Monday, October 20, 2014

One life is not enough

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Book Review

“Innovation and originality were frowned upon and mediocrity was a virtue.”  That is one of the first lessons that the author of this book learnt about Indian Civil Services.  The author joined the civil services at a young age and if the book is any indication he did not deviate into the “risk” of surpassing mediocrity.

Though the book is subtitled “an autobiography,” it is more a political history of contemporary India.  The first few chapters throw some light into the personality of the author, but the light remains too scanty for the reader to gauge the personality and its formative factors.  What the reader gets is a hasty tour through Bharatpur (the author’s birthplace) and the Mayo College, Ajmer, as well as the Scindia School, Gwalior.  The author is evidently proud of his alma maters as well as his college, St Stephen’s, Delhi.   

The rest of the book is about the author’s experiences with the various political leaders of the country starting with Jawaharlal Nehru.  The first half of the book (exactly 11 chapters out of a total of 22) is too episodic and anecdotal to be a coherent autobiography.   The author is too much in a hurry.  We understand the reason for that haste when we come towards the last chapters: he is more interested in exonerating himself with regard to what he calls “The Volcker Conspiracy” which implicated him and his son in the Oil-for-Food Programme initiated in Iraq by the UN Security Council after the ouster of Saddam Hussein from Kuwait.   The events that followed the Volcker Report led to the expulsion of Natwar Singh from the Congress Party. 

Nothing happens in the Congress Party without the knowledge and consent of Sonia Gandhi, according to the author.  Hence Ms Gandhi becomes a target of attack in a chapter devoted to her.  But Natwar Singh has much to say in appreciation of her too.  He is fairly balanced in his appraisal of the lady.  He is not so kind towards Dr Manmohan Singh who is described as a “spineless” man. 

The second half of the book is fairly interesting because it achieves some sort of coherence.  Chapter 12 titled ‘In Pakistan’ gives us certain insights into the way the government works (or fails to work) in that country.  The following chapters read like political history of India though they are also not entirely free from the episodic approach that plagues the first part. 

Particularly interesting is the chapter on the CHOGM Summit and the NAM summit that Delhi hosted in 1983.  We see certain heroes like Yasser Arafat throwing tantrums because he was asked to address the plenary session after the King of Jordan.  Saddam Hussein threatened to arrive with a hundred-member delegation on a Boeing with another Boeing carrying his bullet proof cars and commandos.  The Iranian delegation had serious reservations about sitting next to the Iraqis.  The Jordanian Foreign Minister demanded a seat far away from both the Iranians and the Iraqis.  Kim Il-Sung was paranoid as he insisted on an entire hotel for himself and his delegation with elaborate security arrangements.  The kings and leaders of nations are quite interesting like little children when we see them at close quarters and Natwar Singh does entertain us when he presents such episodes.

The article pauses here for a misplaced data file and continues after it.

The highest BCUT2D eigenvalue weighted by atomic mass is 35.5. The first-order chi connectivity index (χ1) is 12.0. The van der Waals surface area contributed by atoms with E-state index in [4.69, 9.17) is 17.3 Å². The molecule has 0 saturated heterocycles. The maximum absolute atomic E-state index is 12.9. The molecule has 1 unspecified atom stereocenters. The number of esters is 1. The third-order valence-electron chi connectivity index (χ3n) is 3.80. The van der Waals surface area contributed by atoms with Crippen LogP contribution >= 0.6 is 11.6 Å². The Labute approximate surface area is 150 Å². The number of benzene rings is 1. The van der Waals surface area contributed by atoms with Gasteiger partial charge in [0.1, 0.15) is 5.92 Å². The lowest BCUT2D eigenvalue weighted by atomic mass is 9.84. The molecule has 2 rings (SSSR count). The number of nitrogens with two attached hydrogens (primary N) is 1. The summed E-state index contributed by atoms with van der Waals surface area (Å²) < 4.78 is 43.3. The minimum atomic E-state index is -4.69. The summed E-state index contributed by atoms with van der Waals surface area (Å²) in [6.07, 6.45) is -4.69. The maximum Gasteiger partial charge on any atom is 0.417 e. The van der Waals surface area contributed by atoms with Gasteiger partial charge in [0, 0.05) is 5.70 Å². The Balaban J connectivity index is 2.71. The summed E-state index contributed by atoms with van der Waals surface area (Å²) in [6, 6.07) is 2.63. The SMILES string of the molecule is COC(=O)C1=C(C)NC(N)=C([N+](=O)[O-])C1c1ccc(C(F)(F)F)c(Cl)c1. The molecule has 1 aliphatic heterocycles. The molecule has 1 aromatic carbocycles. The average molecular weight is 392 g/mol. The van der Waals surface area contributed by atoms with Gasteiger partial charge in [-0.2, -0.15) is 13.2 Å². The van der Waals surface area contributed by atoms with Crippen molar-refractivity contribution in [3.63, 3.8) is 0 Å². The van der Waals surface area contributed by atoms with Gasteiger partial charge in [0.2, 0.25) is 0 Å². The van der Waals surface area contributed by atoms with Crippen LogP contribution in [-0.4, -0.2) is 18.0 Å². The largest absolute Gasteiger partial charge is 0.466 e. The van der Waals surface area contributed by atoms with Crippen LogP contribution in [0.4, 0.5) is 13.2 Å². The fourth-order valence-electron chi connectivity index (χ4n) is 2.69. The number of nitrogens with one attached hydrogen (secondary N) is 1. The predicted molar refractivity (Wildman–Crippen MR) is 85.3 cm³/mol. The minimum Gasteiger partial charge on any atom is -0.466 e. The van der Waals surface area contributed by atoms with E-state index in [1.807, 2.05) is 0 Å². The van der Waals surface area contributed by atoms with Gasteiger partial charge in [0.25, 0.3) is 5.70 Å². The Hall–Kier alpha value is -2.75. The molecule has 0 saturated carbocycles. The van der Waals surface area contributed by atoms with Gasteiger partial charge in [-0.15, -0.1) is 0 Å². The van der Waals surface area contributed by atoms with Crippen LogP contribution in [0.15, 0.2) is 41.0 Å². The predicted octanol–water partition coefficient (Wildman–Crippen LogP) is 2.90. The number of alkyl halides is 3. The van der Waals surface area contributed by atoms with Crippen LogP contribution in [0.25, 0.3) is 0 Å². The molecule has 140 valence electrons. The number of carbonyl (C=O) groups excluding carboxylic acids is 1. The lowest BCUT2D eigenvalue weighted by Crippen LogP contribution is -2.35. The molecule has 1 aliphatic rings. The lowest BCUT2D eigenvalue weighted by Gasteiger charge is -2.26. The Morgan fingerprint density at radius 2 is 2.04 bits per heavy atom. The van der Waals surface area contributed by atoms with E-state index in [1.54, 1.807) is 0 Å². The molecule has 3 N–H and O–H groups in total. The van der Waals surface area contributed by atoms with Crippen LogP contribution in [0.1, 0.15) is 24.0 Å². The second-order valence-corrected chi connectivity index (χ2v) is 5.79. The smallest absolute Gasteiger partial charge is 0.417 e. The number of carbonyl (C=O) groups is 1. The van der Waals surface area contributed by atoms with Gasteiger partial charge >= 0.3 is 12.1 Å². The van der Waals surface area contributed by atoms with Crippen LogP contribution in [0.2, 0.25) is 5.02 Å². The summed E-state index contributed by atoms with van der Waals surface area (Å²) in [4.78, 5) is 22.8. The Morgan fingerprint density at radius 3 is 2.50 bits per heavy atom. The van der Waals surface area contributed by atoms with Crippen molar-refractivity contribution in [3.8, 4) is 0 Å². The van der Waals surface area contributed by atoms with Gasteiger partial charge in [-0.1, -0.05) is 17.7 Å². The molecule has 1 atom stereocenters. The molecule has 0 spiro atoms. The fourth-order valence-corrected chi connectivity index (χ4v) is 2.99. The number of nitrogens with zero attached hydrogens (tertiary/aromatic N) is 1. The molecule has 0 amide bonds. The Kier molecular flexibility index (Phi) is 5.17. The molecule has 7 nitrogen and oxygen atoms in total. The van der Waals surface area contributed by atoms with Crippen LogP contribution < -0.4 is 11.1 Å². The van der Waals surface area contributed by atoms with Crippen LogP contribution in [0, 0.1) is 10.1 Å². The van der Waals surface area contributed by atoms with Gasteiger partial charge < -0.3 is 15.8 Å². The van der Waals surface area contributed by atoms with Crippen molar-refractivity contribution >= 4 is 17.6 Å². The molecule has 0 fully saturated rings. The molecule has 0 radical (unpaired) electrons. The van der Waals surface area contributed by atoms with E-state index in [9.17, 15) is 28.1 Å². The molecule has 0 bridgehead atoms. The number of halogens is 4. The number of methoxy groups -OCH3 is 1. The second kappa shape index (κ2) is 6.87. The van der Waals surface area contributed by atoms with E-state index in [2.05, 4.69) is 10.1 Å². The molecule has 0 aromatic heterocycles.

The book would have been much better had the author put in a little extra effort to add more substance to it.  As it is, it remains a very superficial political history of the country from the time of Indira Gandhi to the ascent of Narendra Modi.  Natwar Singh does not fail to praise Mr Modi on the last page while at the same time have a dig at the previous regime: “With a commanding majority in the Lok Sabha, the PM, to begin with will, I have no doubt, restore the image of the country which for the past few years has been on a downward path.”  After all, Mr Natwar Singh’s son, Jagat, had switched from the Congress and become a BJP MLA from Rajasthan. 

“Politics is a blood sport where there are no friends at the top,” says the author on one of the last pages.  The books reveals the superficiality of that game called politics where friendships are necessarily diplomatic relationships.

Acknowledgement: I’m grateful to a student of mine who lent me his copy of the book.  I wouldn’t have cared to buy one.

Saturday, October 18, 2014

Not all terrorists are inhuman

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Kidnapped by the Taliban is a recently published book written by Dr Dilip Joseph, along with a co-author, about his experiences with the Taliban in Afghanistan.  Dr Joseph is an American physician of Indian origin.  His dream was to offer his medical services for the welfare of humanity.  In 2009 he joined the Colorado-based non-profit community and economic development organisation, Morning Star Development.

On 5 Dec 2012, Dr Joseph and two colleagues, en route from a medical clinic in an Afghan village to Kabul, found themselves face-to-face with four men carrying AK-47s. Forced at gunpoint into the back of a truck and driven to a remote location, the men were sure their hours were counted.

The doctors were rescued on the fifth day by the American Navy SEAL Team Six, the elite group of soldiers that took down al-Qaeda founder Osama bin Laden.  The book narrates the experiences with the Taliban terrorists.  Dr Joseph learnt how much America values its citizens.  The country sent their best fighters to rescue their citizens from the terrorists.  The doc also writes that not all the terrorists were inhuman.  He was struck by the kindness displayed by some of them.  He realised that the Taliban was also looking for a better, more peaceful, world. 

Well, I haven’t read the book yet.  Just read some reports.  Waiting to read it.